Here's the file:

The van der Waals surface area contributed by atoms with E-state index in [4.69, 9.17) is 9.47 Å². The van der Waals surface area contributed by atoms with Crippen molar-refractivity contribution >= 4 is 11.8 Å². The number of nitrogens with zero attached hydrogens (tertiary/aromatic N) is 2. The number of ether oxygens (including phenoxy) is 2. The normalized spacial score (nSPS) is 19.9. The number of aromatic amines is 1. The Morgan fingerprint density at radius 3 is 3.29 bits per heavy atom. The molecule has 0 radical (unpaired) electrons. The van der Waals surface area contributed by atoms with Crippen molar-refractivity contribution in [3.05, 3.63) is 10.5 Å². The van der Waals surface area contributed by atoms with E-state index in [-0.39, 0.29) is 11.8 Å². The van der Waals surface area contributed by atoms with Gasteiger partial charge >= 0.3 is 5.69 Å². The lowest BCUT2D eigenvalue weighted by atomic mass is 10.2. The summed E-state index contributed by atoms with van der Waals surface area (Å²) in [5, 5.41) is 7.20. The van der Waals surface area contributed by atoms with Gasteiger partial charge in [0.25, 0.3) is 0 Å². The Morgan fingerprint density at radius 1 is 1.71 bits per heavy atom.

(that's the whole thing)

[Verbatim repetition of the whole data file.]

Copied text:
The van der Waals surface area contributed by atoms with E-state index in [4.69, 9.17) is 9.47 Å². The van der Waals surface area contributed by atoms with Crippen molar-refractivity contribution >= 4 is 11.8 Å². The number of nitrogens with zero attached hydrogens (tertiary/aromatic N) is 2. The number of ether oxygens (including phenoxy) is 2. The normalized spacial score (nSPS) is 19.9. The number of aromatic amines is 1. The Morgan fingerprint density at radius 3 is 3.29 bits per heavy atom. The molecule has 0 radical (unpaired) electrons. The van der Waals surface area contributed by atoms with Crippen molar-refractivity contribution in [3.05, 3.63) is 10.5 Å². The van der Waals surface area contributed by atoms with E-state index in [-0.39, 0.29) is 11.8 Å². The van der Waals surface area contributed by atoms with Gasteiger partial charge >= 0.3 is 5.69 Å². The lowest BCUT2D eigenvalue weighted by atomic mass is 10.2. The summed E-state index contributed by atoms with van der Waals surface area (Å²) in [5, 5.41) is 7.20. The van der Waals surface area contributed by atoms with Gasteiger partial charge in [0.25, 0.3) is 0 Å². The Morgan fingerprint density at radius 1 is 1.71 bits per heavy atom.